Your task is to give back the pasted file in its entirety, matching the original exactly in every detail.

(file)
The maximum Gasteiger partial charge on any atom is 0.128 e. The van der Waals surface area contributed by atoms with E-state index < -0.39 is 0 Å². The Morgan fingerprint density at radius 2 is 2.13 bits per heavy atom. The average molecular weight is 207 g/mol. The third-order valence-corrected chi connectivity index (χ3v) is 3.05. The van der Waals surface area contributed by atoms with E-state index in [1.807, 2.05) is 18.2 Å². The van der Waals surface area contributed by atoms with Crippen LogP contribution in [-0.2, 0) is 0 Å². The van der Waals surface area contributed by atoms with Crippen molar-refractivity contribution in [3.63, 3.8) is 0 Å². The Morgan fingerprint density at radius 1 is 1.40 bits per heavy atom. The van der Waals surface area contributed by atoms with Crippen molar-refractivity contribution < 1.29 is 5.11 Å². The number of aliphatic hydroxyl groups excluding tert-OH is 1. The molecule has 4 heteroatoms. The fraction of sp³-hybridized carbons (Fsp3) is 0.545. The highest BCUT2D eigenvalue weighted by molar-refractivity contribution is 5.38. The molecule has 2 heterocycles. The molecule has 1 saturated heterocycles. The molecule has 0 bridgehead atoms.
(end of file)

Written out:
The maximum Gasteiger partial charge on any atom is 0.128 e. The van der Waals surface area contributed by atoms with E-state index < -0.39 is 0 Å². The Morgan fingerprint density at radius 2 is 2.13 bits per heavy atom. The average molecular weight is 207 g/mol. The third-order valence-corrected chi connectivity index (χ3v) is 3.05. The van der Waals surface area contributed by atoms with E-state index in [1.807, 2.05) is 18.2 Å². The van der Waals surface area contributed by atoms with Crippen LogP contribution in [-0.2, 0) is 0 Å². The van der Waals surface area contributed by atoms with Crippen molar-refractivity contribution in [3.63, 3.8) is 0 Å². The Morgan fingerprint density at radius 1 is 1.40 bits per heavy atom. The van der Waals surface area contributed by atoms with Crippen molar-refractivity contribution < 1.29 is 5.11 Å². The number of aliphatic hydroxyl groups excluding tert-OH is 1. The molecule has 4 heteroatoms. The fraction of sp³-hybridized carbons (Fsp3) is 0.545. The highest BCUT2D eigenvalue weighted by molar-refractivity contribution is 5.38. The molecule has 2 heterocycles. The molecule has 1 saturated heterocycles. The molecule has 0 bridgehead atoms.